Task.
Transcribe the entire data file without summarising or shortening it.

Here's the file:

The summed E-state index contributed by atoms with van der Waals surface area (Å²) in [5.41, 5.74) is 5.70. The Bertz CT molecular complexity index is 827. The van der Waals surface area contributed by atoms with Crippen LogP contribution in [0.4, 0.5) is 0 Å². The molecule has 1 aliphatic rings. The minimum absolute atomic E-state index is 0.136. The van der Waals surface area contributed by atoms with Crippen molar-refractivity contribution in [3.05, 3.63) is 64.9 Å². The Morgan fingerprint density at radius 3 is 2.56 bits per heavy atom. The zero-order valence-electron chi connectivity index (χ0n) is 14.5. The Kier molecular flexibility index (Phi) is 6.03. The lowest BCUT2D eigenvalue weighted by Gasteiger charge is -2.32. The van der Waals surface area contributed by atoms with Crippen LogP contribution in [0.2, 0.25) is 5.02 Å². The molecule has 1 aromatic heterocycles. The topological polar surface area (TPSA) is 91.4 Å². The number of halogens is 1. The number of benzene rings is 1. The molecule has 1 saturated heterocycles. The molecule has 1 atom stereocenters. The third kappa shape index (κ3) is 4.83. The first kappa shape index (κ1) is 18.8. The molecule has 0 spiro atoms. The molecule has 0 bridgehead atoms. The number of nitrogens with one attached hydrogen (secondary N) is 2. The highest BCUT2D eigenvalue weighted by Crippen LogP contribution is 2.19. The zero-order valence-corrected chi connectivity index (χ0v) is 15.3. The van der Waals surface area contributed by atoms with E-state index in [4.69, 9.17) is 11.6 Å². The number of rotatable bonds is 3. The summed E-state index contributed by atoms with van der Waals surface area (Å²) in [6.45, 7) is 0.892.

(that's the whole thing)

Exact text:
The summed E-state index contributed by atoms with van der Waals surface area (Å²) in [5.41, 5.74) is 5.70. The Bertz CT molecular complexity index is 827. The van der Waals surface area contributed by atoms with Crippen LogP contribution in [0.4, 0.5) is 0 Å². The molecule has 1 aliphatic rings. The minimum absolute atomic E-state index is 0.136. The van der Waals surface area contributed by atoms with Crippen molar-refractivity contribution in [3.05, 3.63) is 64.9 Å². The Morgan fingerprint density at radius 3 is 2.56 bits per heavy atom. The zero-order valence-electron chi connectivity index (χ0n) is 14.5. The Kier molecular flexibility index (Phi) is 6.03. The lowest BCUT2D eigenvalue weighted by Gasteiger charge is -2.32. The van der Waals surface area contributed by atoms with Crippen LogP contribution in [0.2, 0.25) is 5.02 Å². The molecule has 1 aromatic heterocycles. The topological polar surface area (TPSA) is 91.4 Å². The number of halogens is 1. The number of benzene rings is 1. The molecule has 1 saturated heterocycles. The molecule has 1 atom stereocenters. The third kappa shape index (κ3) is 4.83. The first kappa shape index (κ1) is 18.8. The molecule has 0 spiro atoms. The molecule has 0 bridgehead atoms. The number of nitrogens with one attached hydrogen (secondary N) is 2. The highest BCUT2D eigenvalue weighted by Crippen LogP contribution is 2.19. The zero-order valence-corrected chi connectivity index (χ0v) is 15.3. The van der Waals surface area contributed by atoms with E-state index in [4.69, 9.17) is 11.6 Å². The number of rotatable bonds is 3. The summed E-state index contributed by atoms with van der Waals surface area (Å²) in [6.45, 7) is 0.892.